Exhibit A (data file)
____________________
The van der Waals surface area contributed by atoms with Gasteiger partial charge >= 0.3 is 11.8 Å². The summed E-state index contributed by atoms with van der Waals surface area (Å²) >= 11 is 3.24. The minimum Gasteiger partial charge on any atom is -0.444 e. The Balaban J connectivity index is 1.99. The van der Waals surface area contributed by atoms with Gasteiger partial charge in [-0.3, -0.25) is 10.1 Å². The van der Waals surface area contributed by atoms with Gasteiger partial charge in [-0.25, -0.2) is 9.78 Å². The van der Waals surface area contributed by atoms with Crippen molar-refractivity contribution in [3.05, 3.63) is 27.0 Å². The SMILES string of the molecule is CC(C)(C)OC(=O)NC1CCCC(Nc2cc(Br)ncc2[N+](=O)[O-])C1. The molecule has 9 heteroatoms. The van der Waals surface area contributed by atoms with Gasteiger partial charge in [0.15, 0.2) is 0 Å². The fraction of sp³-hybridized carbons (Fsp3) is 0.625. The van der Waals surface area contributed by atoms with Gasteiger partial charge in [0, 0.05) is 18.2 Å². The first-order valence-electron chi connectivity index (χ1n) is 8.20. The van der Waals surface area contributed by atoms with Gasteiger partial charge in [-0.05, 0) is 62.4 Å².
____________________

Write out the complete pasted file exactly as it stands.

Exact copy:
The van der Waals surface area contributed by atoms with Gasteiger partial charge >= 0.3 is 11.8 Å². The summed E-state index contributed by atoms with van der Waals surface area (Å²) >= 11 is 3.24. The minimum Gasteiger partial charge on any atom is -0.444 e. The Balaban J connectivity index is 1.99. The van der Waals surface area contributed by atoms with Gasteiger partial charge in [-0.3, -0.25) is 10.1 Å². The van der Waals surface area contributed by atoms with Gasteiger partial charge in [-0.25, -0.2) is 9.78 Å². The van der Waals surface area contributed by atoms with Crippen molar-refractivity contribution in [3.05, 3.63) is 27.0 Å². The SMILES string of the molecule is CC(C)(C)OC(=O)NC1CCCC(Nc2cc(Br)ncc2[N+](=O)[O-])C1. The molecule has 9 heteroatoms. The van der Waals surface area contributed by atoms with Gasteiger partial charge in [0.15, 0.2) is 0 Å². The fraction of sp³-hybridized carbons (Fsp3) is 0.625. The van der Waals surface area contributed by atoms with Gasteiger partial charge in [0, 0.05) is 18.2 Å². The first-order valence-electron chi connectivity index (χ1n) is 8.20. The van der Waals surface area contributed by atoms with Gasteiger partial charge in [-0.05, 0) is 62.4 Å².